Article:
Concrete is the most commonly used construction material on the planet, yet it is also one of the most significant producers of carbon emissions. The manufacturing of this construction material for our sidewalks, buildings, and bridges accounts for around 8% of the carbon dioxide released into the environment globally.
In the face of climate change, the material that produces our planet is also the substance that destroys it.
A new form seeks to break the cycle. Researchers at the University of Tokyo have created a type of concrete that is manufactured using trash from previously used concrete and carbon dioxide extracted from the air.
They get calcium from leftover concrete that would otherwise go to waste. The waste is then mixed with CO2 collected from industrial exhaust or straight from the air to create calcium carbonate, a strong substance that serves as the foundation for fresh concrete.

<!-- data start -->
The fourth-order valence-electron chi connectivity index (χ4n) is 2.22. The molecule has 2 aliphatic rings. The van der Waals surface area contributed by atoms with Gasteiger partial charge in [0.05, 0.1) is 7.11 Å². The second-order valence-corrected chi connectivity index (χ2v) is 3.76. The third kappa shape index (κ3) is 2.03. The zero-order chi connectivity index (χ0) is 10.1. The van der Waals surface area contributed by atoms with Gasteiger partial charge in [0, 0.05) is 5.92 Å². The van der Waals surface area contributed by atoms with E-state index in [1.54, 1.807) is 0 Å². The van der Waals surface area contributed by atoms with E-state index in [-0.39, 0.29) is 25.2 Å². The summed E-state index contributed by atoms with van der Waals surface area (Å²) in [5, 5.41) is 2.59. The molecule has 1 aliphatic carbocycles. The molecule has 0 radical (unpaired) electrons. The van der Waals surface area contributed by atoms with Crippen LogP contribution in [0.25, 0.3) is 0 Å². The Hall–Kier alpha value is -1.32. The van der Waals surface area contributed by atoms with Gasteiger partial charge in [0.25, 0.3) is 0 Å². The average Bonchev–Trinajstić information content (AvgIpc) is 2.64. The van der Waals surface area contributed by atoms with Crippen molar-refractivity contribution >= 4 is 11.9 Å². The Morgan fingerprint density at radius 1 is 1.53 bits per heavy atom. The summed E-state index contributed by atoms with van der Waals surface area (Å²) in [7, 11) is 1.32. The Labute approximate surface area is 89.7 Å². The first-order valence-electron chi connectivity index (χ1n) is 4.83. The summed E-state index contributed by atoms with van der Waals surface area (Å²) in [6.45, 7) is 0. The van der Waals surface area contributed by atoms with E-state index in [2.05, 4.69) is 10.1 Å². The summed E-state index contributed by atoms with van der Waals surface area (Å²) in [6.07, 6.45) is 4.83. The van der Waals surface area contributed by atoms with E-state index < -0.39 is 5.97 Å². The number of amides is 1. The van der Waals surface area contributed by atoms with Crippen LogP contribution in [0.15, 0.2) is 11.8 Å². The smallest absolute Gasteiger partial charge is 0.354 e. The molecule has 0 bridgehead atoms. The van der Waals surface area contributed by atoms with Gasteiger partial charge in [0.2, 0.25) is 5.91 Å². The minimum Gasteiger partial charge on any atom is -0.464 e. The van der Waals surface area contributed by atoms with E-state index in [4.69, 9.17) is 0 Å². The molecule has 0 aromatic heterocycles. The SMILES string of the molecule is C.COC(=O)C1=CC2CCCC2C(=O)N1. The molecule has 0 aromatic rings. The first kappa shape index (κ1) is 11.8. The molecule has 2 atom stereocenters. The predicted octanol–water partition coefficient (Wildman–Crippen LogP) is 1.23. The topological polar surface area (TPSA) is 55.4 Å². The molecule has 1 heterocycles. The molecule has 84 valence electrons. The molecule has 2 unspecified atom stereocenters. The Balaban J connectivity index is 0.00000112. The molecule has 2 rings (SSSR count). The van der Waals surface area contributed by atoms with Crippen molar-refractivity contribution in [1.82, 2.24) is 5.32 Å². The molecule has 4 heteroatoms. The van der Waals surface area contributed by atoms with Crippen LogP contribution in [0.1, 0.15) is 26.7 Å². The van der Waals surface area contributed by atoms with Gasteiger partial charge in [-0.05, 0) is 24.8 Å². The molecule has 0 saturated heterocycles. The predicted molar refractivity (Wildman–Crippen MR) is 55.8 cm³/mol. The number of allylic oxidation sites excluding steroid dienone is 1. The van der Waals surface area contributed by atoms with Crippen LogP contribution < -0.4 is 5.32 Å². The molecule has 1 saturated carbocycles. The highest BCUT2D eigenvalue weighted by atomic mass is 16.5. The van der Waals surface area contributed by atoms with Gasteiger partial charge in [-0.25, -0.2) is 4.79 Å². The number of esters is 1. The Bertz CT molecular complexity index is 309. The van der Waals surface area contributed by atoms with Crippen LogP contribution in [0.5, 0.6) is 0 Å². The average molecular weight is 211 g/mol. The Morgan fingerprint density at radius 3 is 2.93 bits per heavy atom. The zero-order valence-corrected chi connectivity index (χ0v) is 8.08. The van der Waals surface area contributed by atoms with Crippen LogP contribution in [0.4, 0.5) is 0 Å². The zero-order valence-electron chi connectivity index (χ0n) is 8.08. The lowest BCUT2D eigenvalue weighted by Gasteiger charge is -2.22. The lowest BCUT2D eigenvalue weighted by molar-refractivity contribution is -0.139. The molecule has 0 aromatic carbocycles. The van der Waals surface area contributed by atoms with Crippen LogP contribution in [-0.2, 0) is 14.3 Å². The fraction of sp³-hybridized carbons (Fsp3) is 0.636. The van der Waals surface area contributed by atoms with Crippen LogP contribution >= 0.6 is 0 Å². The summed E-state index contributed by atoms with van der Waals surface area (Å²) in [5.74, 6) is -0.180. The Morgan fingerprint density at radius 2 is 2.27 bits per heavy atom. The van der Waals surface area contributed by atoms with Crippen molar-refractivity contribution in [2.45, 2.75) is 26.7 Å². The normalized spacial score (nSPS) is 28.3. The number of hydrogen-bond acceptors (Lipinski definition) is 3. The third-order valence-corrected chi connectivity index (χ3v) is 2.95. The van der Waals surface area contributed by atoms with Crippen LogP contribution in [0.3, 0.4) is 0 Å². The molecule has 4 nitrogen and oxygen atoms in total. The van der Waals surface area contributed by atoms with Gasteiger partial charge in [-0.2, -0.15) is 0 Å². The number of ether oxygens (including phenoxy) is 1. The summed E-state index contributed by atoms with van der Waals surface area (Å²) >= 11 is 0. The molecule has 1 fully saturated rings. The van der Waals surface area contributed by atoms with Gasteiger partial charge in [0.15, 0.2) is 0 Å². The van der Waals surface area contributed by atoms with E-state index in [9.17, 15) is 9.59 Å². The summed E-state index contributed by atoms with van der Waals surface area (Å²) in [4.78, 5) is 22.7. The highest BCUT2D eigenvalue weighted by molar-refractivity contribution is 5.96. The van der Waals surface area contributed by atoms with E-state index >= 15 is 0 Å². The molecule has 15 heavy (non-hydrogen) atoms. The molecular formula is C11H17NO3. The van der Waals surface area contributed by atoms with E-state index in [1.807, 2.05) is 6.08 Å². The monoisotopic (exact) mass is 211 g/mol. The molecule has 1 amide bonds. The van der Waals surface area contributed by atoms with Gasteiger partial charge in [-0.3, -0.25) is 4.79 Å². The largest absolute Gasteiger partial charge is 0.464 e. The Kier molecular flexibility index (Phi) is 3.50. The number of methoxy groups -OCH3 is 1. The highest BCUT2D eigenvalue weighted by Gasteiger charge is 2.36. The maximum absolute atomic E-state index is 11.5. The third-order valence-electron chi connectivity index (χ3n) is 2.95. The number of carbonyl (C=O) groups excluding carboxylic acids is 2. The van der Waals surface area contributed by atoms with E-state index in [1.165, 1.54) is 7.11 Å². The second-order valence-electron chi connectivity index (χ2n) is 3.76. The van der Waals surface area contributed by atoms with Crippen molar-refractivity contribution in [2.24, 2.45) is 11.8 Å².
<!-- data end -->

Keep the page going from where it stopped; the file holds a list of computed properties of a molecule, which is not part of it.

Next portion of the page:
The basic elements for this innovative material are plentiful. Every year, more than half a billion tonnes of building and demolition trash, including a considerable amount of construction waste, simply end up in US landfills alone.
For the time being, the new waste-based material lacks the compressive strength to entirely replace traditional concrete in large-scale construction and infrastructure projects, but the researchers believe its density may be increased to sustain the weight of single homes and other modest projects.
By 2025, they expect to have a full-scale mockup structure built with this new material.
Reference- New Atlas, the Construction Index, MDPI